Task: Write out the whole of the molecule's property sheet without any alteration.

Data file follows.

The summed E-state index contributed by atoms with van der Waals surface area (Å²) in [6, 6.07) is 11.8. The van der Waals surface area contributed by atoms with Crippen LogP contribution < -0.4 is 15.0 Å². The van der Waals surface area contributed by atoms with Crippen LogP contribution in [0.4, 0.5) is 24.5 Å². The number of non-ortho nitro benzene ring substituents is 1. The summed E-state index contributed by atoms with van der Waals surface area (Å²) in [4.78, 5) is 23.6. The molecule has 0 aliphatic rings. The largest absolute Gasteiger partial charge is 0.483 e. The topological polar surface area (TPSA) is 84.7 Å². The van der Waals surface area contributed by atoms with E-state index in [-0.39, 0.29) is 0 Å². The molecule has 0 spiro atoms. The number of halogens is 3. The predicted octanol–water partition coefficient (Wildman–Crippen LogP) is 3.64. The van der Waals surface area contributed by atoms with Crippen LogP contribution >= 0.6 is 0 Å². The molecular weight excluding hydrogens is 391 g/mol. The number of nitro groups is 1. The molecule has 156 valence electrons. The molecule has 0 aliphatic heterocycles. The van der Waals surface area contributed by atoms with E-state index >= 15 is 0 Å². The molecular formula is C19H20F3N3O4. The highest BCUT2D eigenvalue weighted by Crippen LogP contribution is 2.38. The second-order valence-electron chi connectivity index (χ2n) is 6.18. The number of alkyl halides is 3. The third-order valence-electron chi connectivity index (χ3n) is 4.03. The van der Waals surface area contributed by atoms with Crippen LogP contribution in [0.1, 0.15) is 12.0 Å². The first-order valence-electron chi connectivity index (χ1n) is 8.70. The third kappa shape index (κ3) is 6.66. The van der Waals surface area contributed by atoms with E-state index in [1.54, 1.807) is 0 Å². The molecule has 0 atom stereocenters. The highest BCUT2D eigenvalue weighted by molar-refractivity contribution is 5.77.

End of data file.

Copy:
The summed E-state index contributed by atoms with van der Waals surface area (Å²) in [6, 6.07) is 11.8. The van der Waals surface area contributed by atoms with Crippen LogP contribution < -0.4 is 15.0 Å². The van der Waals surface area contributed by atoms with Crippen LogP contribution in [0.4, 0.5) is 24.5 Å². The number of non-ortho nitro benzene ring substituents is 1. The summed E-state index contributed by atoms with van der Waals surface area (Å²) in [4.78, 5) is 23.6. The molecule has 0 aliphatic rings. The largest absolute Gasteiger partial charge is 0.483 e. The topological polar surface area (TPSA) is 84.7 Å². The van der Waals surface area contributed by atoms with E-state index in [-0.39, 0.29) is 0 Å². The molecule has 0 spiro atoms. The number of halogens is 3. The predicted octanol–water partition coefficient (Wildman–Crippen LogP) is 3.64. The van der Waals surface area contributed by atoms with Crippen LogP contribution >= 0.6 is 0 Å². The molecular weight excluding hydrogens is 391 g/mol. The number of nitro groups is 1. The molecule has 156 valence electrons. The molecule has 0 aliphatic heterocycles. The van der Waals surface area contributed by atoms with E-state index >= 15 is 0 Å². The molecular formula is C19H20F3N3O4. The highest BCUT2D eigenvalue weighted by Crippen LogP contribution is 2.38. The second-order valence-electron chi connectivity index (χ2n) is 6.18. The number of alkyl halides is 3. The third-order valence-electron chi connectivity index (χ3n) is 4.03. The van der Waals surface area contributed by atoms with Crippen LogP contribution in [0.1, 0.15) is 12.0 Å². The first-order valence-electron chi connectivity index (χ1n) is 8.70. The third kappa shape index (κ3) is 6.66. The van der Waals surface area contributed by atoms with E-state index in [1.54, 1.807) is 0 Å². The molecule has 0 atom stereocenters. The highest BCUT2D eigenvalue weighted by molar-refractivity contribution is 5.77.